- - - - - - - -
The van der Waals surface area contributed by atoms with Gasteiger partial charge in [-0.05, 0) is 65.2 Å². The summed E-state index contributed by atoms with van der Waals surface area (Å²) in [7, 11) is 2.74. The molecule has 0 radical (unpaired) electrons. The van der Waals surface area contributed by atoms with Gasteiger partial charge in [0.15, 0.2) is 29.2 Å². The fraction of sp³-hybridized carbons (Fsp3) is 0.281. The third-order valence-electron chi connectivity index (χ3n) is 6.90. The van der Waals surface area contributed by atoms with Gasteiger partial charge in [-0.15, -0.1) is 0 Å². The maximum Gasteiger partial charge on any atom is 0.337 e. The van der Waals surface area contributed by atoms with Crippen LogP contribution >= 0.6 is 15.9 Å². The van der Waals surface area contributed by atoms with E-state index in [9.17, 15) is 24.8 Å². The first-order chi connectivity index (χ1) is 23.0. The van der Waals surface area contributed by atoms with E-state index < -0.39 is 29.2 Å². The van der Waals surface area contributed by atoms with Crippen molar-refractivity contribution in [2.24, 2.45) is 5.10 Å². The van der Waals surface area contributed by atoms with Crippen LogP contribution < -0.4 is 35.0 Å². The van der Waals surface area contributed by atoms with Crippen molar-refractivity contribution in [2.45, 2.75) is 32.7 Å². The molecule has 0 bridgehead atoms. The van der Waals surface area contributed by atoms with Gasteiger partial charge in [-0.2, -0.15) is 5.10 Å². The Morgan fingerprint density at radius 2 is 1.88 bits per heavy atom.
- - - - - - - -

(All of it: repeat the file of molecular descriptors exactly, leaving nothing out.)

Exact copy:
The van der Waals surface area contributed by atoms with Gasteiger partial charge in [-0.05, 0) is 65.2 Å². The summed E-state index contributed by atoms with van der Waals surface area (Å²) in [7, 11) is 2.74. The molecule has 0 radical (unpaired) electrons. The van der Waals surface area contributed by atoms with Gasteiger partial charge in [0.15, 0.2) is 29.2 Å². The fraction of sp³-hybridized carbons (Fsp3) is 0.281. The third-order valence-electron chi connectivity index (χ3n) is 6.90. The van der Waals surface area contributed by atoms with Gasteiger partial charge in [-0.15, -0.1) is 0 Å². The maximum Gasteiger partial charge on any atom is 0.337 e. The van der Waals surface area contributed by atoms with Crippen LogP contribution >= 0.6 is 15.9 Å². The van der Waals surface area contributed by atoms with E-state index in [9.17, 15) is 24.8 Å². The first-order chi connectivity index (χ1) is 23.0. The van der Waals surface area contributed by atoms with E-state index < -0.39 is 29.2 Å². The van der Waals surface area contributed by atoms with Crippen molar-refractivity contribution in [2.24, 2.45) is 5.10 Å². The van der Waals surface area contributed by atoms with Crippen LogP contribution < -0.4 is 35.0 Å². The van der Waals surface area contributed by atoms with Crippen molar-refractivity contribution in [2.45, 2.75) is 32.7 Å². The molecule has 0 bridgehead atoms. The van der Waals surface area contributed by atoms with Gasteiger partial charge in [-0.2, -0.15) is 5.10 Å². The Morgan fingerprint density at radius 2 is 1.88 bits per heavy atom.